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I'm building a one liner in bash.
If making a script or writing temp files were an option, I wouldn't need to ask.

I need to assign a variable in the middle of a set of pipes to use down the line.

    cat list | awk '{print $1".modifications_to_name"' | (capture $NAME and pass $NAME down pipe) \
    | checkStatus | grep pertinentinfo | cleanupFormatOfPertinentInfo | sendAlert $NAME
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  • Is there output from the awk that is not part of $NAME or how would you distinguish which parts should he NAME and which are only to be handled by checkStatus? Perhaps some sample input and desired output would help clarify what you want Feb 12, 2016 at 18:51
  • Why do you need to use pipes? You can use ; to break up lines as though you ere writing a script. Thus it is still one line. something like: NAME=`cat list | awk '{print $1".modifications_to_name"}'`; echo $NAME | checkStatus | grep pertinentinfo | cleanupFormatOfPertinentInfo | sendAlert
    – Kip K
    Feb 12, 2016 at 18:57
  • Eric, the $NAME should always be the modified version.. the original list can be discarded. ............................ Kip, I don't need pipes, just learning to "Embrace the single line".The backticks cause the line delimited list to become space delimited, which checkStatus will choke on. Feb 13, 2016 at 0:10

1 Answer 1

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Disregarding that your awk is missing a brace, and assuming list contains a single line, why not: NAME=$( cat list | awk '{print $1".modifications_to_name"') && checkStatus | grep pertinentinfo | cleanupFormatOfPertinentInfo | sendAlert $NAME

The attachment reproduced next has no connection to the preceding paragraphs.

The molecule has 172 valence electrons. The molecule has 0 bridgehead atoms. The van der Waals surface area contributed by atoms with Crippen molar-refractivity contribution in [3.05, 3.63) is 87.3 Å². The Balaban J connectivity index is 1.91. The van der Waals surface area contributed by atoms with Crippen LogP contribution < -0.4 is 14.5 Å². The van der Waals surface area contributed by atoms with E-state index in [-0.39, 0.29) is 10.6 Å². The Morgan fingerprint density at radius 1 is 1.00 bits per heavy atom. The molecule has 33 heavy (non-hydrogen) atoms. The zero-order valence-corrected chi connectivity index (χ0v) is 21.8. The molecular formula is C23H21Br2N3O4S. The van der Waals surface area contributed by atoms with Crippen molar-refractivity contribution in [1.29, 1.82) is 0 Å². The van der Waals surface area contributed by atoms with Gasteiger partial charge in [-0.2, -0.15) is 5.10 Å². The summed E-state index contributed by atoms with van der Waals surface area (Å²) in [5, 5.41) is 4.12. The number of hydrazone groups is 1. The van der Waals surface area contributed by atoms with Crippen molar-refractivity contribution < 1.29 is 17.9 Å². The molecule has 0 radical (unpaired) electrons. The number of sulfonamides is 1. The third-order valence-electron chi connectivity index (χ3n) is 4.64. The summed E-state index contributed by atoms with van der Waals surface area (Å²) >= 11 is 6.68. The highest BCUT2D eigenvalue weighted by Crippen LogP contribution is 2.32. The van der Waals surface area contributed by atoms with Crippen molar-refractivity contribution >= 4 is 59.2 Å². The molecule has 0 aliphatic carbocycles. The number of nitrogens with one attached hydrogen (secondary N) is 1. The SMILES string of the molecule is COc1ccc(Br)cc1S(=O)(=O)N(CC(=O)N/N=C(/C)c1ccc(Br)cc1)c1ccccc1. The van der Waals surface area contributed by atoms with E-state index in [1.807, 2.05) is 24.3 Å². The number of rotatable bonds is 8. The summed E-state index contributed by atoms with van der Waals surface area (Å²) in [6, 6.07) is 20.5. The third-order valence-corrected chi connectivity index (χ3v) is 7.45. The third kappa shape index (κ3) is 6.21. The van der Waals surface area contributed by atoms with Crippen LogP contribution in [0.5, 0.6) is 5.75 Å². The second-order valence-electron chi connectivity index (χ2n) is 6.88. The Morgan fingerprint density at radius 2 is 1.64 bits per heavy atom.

If you want to iterate through a list with multiple lines and have name evaluate to something different each time:

while read NAME; do checkStatus | grep pertinentinfo | cleanupFormatOfPertinentInfo | sendAlert $NAME ; done < <(cat list | awk '{print $1".modifications_to_name"')

This seems like an X Y question though.

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  • Thank You. It was a total X_Y question. Because I had good ways to avoid the problem, I wanted to expand my skillset. And I didn't want a bunch of noisy answers. The second part of your answer handles what I need elegantly. I was/am hoping that someone would explain that there is a command/trick like tee for variables, rather than tee for files. Feb 12, 2016 at 23:57

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